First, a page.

Posts by Abrahm Lustgarten/Pro Publica
A new study has raised fresh concerns about the safety of gas drilling in the Marcellus Shale, concluding that fracking chemicals injected into the ground could migrate toward drinking water supplies far more quickly than experts have previously predicted.
The Canadian oil and gas company EnCana, which at one time held the record for the highest state fine for a gas-drilling spill case in Colorado, has been stymied in its attempt to sell a Wyoming gas field where hydraulic fracturing has allegedly contaminated groundwater.
Federal environment officials investigating drinking water contamination near the ranching town of Pavillion, Wyo., have found that at least three water wells contain a chemical used in the natural gas drilling process of hydraulic fracturing. Scientists also found traces of other contaminants, including oil, gas or metals, in 11 of 39 wells tested there since March.
They were tough words for the natural gas industry to hear. In a blunt speech before the Colorado Oil and Gas Association last week, Timothy Wirth, a former Colorado Democratic senator and Under Secretary of State for global affairs in the Clinton administration, warned industry leaders that they need to pay attention to the environmental and climate concerns that are shaping national policy, or risk being left behind.
The two key arguments that the oil and gas industry is using to fight federal regulation of the natural gas drilling process called hydraulic fracturing — that the costs would cripple their business and that state regulations are already strong — are challenged by the same data and reports the industry is using to bolster its position.
Four years after Vice President Dick Cheney spearheaded a massive energy bill that exempted natural gas drilling from federal clean water laws, Congress is having second thoughts about the environmental dangers posed by the burgeoning industry.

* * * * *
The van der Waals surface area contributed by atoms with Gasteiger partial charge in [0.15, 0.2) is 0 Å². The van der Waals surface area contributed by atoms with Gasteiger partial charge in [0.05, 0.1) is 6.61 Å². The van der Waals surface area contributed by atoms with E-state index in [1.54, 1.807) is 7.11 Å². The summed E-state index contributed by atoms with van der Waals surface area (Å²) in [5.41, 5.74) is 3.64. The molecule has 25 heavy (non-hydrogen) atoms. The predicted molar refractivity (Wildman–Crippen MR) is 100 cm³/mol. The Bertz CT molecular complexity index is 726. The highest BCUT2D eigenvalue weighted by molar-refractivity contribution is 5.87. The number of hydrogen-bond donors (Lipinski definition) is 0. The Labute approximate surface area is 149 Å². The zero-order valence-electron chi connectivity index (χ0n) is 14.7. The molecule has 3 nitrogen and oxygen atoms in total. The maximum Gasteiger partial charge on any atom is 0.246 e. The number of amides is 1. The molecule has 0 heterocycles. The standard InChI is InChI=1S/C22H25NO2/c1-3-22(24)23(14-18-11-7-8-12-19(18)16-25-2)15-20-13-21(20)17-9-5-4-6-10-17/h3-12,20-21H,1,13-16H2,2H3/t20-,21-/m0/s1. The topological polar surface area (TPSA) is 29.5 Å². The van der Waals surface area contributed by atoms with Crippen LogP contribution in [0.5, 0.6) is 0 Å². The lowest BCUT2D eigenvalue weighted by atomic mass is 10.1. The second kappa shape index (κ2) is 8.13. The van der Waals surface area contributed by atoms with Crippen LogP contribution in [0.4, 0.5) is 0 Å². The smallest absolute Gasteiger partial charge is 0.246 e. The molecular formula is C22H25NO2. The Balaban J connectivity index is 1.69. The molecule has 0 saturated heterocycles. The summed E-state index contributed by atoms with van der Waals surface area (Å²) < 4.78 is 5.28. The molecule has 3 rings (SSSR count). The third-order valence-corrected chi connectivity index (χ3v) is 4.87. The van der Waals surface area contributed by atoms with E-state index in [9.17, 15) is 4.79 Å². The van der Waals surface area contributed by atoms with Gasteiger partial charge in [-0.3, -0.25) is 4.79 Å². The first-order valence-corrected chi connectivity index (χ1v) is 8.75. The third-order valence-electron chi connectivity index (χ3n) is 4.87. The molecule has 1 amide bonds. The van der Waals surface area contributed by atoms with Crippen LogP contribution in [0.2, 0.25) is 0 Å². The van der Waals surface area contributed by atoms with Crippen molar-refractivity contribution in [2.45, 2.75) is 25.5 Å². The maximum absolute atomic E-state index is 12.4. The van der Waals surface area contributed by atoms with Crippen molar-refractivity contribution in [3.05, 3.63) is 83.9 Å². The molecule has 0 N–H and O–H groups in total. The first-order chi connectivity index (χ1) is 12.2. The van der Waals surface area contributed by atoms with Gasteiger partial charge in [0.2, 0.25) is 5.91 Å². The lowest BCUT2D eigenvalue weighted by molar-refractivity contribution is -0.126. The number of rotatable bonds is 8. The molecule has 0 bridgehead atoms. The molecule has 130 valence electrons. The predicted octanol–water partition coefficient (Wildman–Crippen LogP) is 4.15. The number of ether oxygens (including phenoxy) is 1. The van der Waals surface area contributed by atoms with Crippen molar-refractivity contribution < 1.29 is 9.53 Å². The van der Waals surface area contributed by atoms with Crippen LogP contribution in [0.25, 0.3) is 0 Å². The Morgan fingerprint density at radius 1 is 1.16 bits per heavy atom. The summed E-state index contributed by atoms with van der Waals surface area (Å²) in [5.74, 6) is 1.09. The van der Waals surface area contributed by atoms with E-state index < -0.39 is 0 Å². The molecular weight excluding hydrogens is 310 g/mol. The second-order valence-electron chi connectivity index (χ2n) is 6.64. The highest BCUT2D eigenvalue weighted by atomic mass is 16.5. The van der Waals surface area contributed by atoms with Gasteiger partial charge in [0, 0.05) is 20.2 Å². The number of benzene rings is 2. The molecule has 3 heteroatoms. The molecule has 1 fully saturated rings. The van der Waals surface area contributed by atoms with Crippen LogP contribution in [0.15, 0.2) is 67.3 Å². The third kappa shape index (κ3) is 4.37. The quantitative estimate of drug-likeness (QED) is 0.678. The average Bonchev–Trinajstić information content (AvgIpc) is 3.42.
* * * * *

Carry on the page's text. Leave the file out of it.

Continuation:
With growing evidence that the drilling can damage water supplies, Democratic leaders in Congress are circulating legislation that would repeal the extraordinary exemption and for the first time require companies to disclose all chemicals used in the key drilling process, called hydraulic fracturing.
In his Jan. 10 column in the Rocky Mountain News, Independence Institute analyst David Kopel significantly misstates the record on the environmental risks posed by the gas drilling technique known as hydraulic fracturing.
Using carefully culled quotations and selected statistics, Kopel asserts “indisputably false facts” in ProPublica’s reporting.
In fact, it is his column that is indisputably misleading.
That clarion call to develop energy here on U.S. soil rallied fervid support in the past year when substantial natural gas deposits were identified from Connecticut to Louisiana — anything but your typical drilling states.
Since burning gas emits 23 percent less greenhouse gas than burning oil, finding new resources here at home targets two important priorities: climate change and energy independence.
But it turns out drilling for gas may not be as clean as burning it. And it may come at the expense of another vital resource: water.